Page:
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Arts in Education. What Do Tanzanians Need to Know? In Pinto, T. and Hanneken, B. (Eds.). Mambo Moto Moto. Music in Tanzania Today

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dc.creator Mapana, Kedmon 2016-10-03T14:53:25Z 2016-10-03T14:53:25Z 2016 2018-03-27T08:43:50Z 2018-03-27T08:43:50Z
dc.identifier 1435-5590
dc.description On April 7th 2011, two visitors from St. Johns University of Tanzania, Rick Eigenbrood (the Dean of the School of Education, Seattle Pacific University), Arthur Ellis (Director of the Centre for Global Education, Seattle Pacific University), and I visited King’s School located at 19303 Fremont Avenue North, Seattle, WA 98133. Eric Rasmussen, the Superintendent gave us a wonderful and useful tour. I was very impressed when he took us to the music room where there was a choir singing. The choir caught my attention and inspired me to ask Ras- mussen whether the arts are integrated into the course of study. He said yes, and explained further how deeply the King’s school values the arts and is committed to arts experiences as an integral part of its educational program. This conversation reminded me of my experience working on a program evaluation for Elk Plain School of Choice. It is one of seventeen public elementary schools in the Bethel School District, located in Spanaway, WA. Elk Plain School of Choice gives the arts—dance, music, theatre, and visual arts—a prominent role in the curriculum. Although the high quality of academic achievement cannot be credited to the arts program alone, Elk Plain School of Choice has had consistently higher scores on the Washington Assessment of Student Learn- ing (WASL) test(s) and Mastery of Student Progress (MSP) test(s) than other schools in the Bethel School District. Many teachers, parents and students of Elk Plain School are con- vinced that the arts are a major factor contributing to the students’ academic achievement. This is typically the case. One cannot attribute cause and effect, but certainly the correlation is there. Personally, I do think the arts contribute to achievement, but one must also take into account the fact that students engaged in the arts are themselves a unique subset of the gen- eral population with regard to socio-economic circumstance, etc. The arts programs in these two schools are not just something teachers and students do outside of school or after class. They are part of school’s course of study. This is different from Tanzania. The arts are not given priority as subjects by themselves. They are considered to be extra-curricular activities. As an example, in the 1990s, the arts (music, drama, and visual arts) and athletics were eliminated from Tanzanian schools. The Minister of Education, Joseph Mungai at that time, was concerned that arts and athletics were a waste of time. He demanded that science subjects and mathematics should be given priority. Unbelievably, in 2005, the Tanzanian government announced the idea to bring back the arts and athletics into schools. For me, this was a good idea but the people had suffered for many years without the arts in their education, and arts’ subjects have continued to be per- ceived as being of no value. As a Tanzanian, I argue that the arts have value in schools, and students who participate in music, drama, visual arts, and athletics, appear to me to do better in school. That has been my observation. Therefore, the purpose of this paper is to (1) trace some elements of the continuing debate about the relative importance of science versus arts and humanities in education and the effects of the ascent of science on education that Mungai’s position reveals; (2) document perspectives related to the value of the arts in education; (3) review empirical evidence of the value of arts in education, including research involv- ing theatre, dance and other performing arts; (4) identify the ways arts in education appear in educational settings in the USA; (5) survey policy issues connecting funding with arts in education in the US; (6) describe how arts partnerships function in arts education in the USA; Arts in Education: What Do Tanzanians Need to Know? • 171 (7) discover what makes the arts to be perceived as marginal to the primary purposes of schooling in the USA; and (8) examine the situation involving arts in education in Tanzania. The paper has been undertaken to serve both as a reminder to supporters of arts in educa- tion, and to create awareness among a wider group of Tanzanians.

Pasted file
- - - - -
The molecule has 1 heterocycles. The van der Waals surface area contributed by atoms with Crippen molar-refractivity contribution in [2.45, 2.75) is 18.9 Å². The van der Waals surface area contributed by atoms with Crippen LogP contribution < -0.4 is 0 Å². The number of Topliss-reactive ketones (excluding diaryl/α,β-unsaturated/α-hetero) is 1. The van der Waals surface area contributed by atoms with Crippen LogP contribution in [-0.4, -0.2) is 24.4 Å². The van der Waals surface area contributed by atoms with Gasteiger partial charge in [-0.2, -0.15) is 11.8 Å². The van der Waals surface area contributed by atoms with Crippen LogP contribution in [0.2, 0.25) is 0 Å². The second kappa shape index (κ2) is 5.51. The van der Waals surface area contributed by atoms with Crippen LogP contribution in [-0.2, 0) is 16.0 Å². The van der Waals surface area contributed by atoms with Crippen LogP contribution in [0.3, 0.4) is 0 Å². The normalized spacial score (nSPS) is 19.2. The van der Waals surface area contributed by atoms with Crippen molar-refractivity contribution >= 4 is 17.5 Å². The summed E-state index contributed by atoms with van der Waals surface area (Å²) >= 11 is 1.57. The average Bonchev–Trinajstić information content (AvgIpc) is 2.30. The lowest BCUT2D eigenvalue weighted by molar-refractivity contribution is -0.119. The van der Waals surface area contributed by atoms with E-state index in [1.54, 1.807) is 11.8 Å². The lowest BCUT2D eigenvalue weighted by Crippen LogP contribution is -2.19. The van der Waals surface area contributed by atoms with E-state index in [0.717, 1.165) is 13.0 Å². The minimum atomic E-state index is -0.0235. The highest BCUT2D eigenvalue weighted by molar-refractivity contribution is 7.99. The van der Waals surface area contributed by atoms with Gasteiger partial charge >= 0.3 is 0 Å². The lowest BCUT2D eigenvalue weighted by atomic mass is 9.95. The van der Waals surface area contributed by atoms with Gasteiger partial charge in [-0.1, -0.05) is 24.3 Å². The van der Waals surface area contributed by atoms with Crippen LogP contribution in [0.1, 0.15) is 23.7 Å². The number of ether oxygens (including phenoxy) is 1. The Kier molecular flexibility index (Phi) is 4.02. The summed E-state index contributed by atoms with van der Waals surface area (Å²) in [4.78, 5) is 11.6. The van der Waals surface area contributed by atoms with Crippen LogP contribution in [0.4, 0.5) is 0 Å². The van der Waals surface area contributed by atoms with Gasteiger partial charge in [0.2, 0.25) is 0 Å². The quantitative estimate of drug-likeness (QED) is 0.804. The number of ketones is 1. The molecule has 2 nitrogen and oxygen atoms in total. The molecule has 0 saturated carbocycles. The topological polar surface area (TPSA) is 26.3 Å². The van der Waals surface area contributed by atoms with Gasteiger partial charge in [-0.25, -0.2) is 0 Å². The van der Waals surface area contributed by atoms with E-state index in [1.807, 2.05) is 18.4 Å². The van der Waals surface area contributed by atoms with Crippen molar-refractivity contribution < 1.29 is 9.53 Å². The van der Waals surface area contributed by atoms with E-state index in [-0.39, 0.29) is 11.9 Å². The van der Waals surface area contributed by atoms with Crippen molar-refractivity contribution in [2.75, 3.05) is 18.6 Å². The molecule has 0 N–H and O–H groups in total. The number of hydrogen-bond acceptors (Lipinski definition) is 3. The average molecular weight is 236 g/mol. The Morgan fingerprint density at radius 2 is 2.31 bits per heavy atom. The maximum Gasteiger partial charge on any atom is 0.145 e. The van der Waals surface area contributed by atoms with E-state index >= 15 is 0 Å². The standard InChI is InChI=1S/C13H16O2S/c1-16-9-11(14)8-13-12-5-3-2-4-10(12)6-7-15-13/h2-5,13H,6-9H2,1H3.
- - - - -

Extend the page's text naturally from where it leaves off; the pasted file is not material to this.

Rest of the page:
dc.language en
dc.publisher Würzburg, Germany: Verlag für Wissenschaft und Bildung,
dc.relation Intercultural Music Studies;Vol. 19
dc.subject Arts
dc.subject Education
dc.subject Arts Education
dc.subject Enculturation
dc.subject Curriculum
dc.subject Music
dc.subject Enculturation Discontinuity
dc.title Arts in Education. What Do Tanzanians Need to Know? In Pinto, T. and Hanneken, B. (Eds.). Mambo Moto Moto. Music in Tanzania Today
dc.type Book chapter

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